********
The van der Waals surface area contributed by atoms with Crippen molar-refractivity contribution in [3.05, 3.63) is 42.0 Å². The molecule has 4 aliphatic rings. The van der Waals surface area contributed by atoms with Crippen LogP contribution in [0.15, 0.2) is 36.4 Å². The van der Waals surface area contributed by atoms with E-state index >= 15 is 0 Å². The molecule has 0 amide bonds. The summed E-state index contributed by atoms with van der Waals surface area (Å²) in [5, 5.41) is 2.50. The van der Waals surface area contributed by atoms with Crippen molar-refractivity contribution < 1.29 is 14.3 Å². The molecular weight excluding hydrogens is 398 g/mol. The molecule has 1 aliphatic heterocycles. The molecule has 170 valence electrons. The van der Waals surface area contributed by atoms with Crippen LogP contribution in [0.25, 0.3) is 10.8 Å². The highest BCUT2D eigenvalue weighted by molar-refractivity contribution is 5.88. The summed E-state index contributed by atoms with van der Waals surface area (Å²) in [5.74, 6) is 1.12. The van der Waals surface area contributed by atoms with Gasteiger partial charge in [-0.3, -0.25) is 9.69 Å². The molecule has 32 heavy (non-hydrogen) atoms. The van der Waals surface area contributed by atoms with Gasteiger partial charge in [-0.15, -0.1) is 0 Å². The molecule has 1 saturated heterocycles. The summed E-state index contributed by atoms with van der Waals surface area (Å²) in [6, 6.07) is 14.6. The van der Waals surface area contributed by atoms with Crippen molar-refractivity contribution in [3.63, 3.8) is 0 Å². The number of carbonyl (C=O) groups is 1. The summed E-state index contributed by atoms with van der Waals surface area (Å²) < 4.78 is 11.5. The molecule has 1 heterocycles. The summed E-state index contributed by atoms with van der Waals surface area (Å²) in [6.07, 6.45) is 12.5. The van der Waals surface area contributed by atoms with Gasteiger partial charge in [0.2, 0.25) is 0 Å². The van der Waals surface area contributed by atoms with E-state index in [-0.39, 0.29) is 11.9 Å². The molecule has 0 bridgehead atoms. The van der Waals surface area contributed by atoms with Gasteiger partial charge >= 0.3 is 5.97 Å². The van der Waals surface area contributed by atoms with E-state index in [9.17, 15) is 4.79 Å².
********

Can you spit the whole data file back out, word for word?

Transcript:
The van der Waals surface area contributed by atoms with Crippen molar-refractivity contribution in [3.05, 3.63) is 42.0 Å². The molecule has 4 aliphatic rings. The van der Waals surface area contributed by atoms with Crippen LogP contribution in [0.15, 0.2) is 36.4 Å². The van der Waals surface area contributed by atoms with E-state index >= 15 is 0 Å². The molecule has 0 amide bonds. The summed E-state index contributed by atoms with van der Waals surface area (Å²) in [5, 5.41) is 2.50. The van der Waals surface area contributed by atoms with Crippen molar-refractivity contribution < 1.29 is 14.3 Å². The molecular weight excluding hydrogens is 398 g/mol. The molecule has 1 aliphatic heterocycles. The molecule has 170 valence electrons. The van der Waals surface area contributed by atoms with Crippen LogP contribution in [0.25, 0.3) is 10.8 Å². The highest BCUT2D eigenvalue weighted by molar-refractivity contribution is 5.88. The summed E-state index contributed by atoms with van der Waals surface area (Å²) in [5.74, 6) is 1.12. The van der Waals surface area contributed by atoms with Gasteiger partial charge in [-0.3, -0.25) is 9.69 Å². The molecule has 32 heavy (non-hydrogen) atoms. The van der Waals surface area contributed by atoms with Gasteiger partial charge in [-0.15, -0.1) is 0 Å². The molecule has 1 saturated heterocycles. The summed E-state index contributed by atoms with van der Waals surface area (Å²) in [6, 6.07) is 14.6. The van der Waals surface area contributed by atoms with Crippen molar-refractivity contribution in [3.63, 3.8) is 0 Å². The number of carbonyl (C=O) groups is 1. The summed E-state index contributed by atoms with van der Waals surface area (Å²) < 4.78 is 11.5. The molecule has 1 heterocycles. The summed E-state index contributed by atoms with van der Waals surface area (Å²) in [6.07, 6.45) is 12.5. The van der Waals surface area contributed by atoms with Gasteiger partial charge in [0.2, 0.25) is 0 Å². The van der Waals surface area contributed by atoms with E-state index in [-0.39, 0.29) is 11.9 Å². The molecule has 0 bridgehead atoms. The van der Waals surface area contributed by atoms with Gasteiger partial charge >= 0.3 is 5.97 Å². The van der Waals surface area contributed by atoms with E-state index in [9.17, 15) is 4.79 Å².